The island of New Guinea, divided between Indonesia and Papua New Guinea (PNG), contains the third largest tract of tropical rainforest on the planet, smaller only than the Amazon and Congo Basins. Papua New Guinea’s forests cover 28-30 million hectares, or approximately 65% of the country’s total surface area. The country’s current national deforestation rate is estimated to be around 1.5%. This combination of extensive but threatened forests makes PNG a high international priority country for forest conservation and REDD+ development activities.
Papua New Guinea was among the earliest global advocates for REDD+, having joined with Costa Rica at the 11th Conference of the Parties (COP11) in proposing the concept of a REDD+ mechanism for inclusion within the United Nations Framework Convention on Climate Change. The Government of PNG committed in 2010 to reduce its GHG emissions by 30% by 2030, and intends to achieve these reductions primarily from changes in land use and forest management. PNG has made significant progress in national level REDD+ policy development, proceeding in 2011 beyond the development phase to the implementation phase of the UN-REDD Programme.
Financing flows and institutions receiving funds committed for REDD+ activities in PNG:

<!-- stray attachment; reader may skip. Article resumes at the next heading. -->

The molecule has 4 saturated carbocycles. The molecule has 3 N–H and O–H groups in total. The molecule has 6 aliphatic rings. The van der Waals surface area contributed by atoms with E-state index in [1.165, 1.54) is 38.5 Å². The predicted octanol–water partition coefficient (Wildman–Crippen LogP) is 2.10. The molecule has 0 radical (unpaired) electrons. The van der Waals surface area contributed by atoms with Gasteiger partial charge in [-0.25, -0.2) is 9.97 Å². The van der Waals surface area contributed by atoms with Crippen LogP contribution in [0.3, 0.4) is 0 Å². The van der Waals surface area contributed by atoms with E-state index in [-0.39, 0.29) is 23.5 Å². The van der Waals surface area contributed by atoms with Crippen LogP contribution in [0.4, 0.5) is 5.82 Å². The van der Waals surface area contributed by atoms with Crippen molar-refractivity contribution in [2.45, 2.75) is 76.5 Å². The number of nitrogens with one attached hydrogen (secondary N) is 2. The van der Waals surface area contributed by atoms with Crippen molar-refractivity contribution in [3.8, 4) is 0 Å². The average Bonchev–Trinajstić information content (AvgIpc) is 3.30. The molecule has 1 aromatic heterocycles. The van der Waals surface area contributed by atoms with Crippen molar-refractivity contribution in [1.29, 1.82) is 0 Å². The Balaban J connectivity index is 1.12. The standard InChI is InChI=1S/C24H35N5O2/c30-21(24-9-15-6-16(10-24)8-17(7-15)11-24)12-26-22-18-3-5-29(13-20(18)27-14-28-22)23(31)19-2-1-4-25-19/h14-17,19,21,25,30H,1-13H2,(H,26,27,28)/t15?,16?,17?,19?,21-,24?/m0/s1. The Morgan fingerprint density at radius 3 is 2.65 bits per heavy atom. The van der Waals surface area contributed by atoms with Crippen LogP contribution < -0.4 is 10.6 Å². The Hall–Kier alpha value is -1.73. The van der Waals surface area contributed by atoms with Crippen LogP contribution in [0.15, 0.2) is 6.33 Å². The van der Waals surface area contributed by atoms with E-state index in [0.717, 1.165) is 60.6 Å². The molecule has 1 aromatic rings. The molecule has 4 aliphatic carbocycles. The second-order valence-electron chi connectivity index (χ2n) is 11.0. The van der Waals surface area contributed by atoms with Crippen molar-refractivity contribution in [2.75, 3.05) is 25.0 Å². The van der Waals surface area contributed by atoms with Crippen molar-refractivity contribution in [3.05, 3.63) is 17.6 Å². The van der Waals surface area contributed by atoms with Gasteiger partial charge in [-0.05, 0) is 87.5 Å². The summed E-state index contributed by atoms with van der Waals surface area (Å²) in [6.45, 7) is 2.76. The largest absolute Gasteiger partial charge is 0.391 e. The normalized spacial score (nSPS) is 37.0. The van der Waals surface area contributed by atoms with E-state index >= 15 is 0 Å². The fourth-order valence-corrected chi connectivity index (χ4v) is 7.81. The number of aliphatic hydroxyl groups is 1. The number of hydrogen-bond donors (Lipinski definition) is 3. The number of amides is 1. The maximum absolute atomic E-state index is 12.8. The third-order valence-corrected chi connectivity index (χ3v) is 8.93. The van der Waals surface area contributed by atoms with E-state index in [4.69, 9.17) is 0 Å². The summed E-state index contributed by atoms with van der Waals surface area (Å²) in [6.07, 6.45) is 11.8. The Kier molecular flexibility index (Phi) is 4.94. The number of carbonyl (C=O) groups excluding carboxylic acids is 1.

As of 2012, the PNG REDD+ finance chain is fairly straightforward, with first recipients of REDD+ funding directly utilizing all funds. The lack of funding transfers from first to second recipients should not be seen as a failure to implement REDD+ activities in PNG, as recipients may commit funding directly to local communities or households for payments for environmental services (PES) or implement the activities directly themselves instead of passing funding to other organizations. A clearer picture will emerge as additional REDDX data collection continues.
A breakdown of annual funding committed to first recipients shows a steady increase from 2009 through 2011, with only one small additional commitment being made in 2012. Funding commitments increased by 39% from 2009 to 2010, and by 104% from 2010 to 2011. More than half (54%) of all commitments were made in 2011.
Initial commitments in 2009 targeted domestic NGOs and a public-private consortium. However, in 2010 and 2011, donors increasingly directed larger commitments to the Government of PNG, including the PNG Forest Authority and the Office of Climate Change and Development.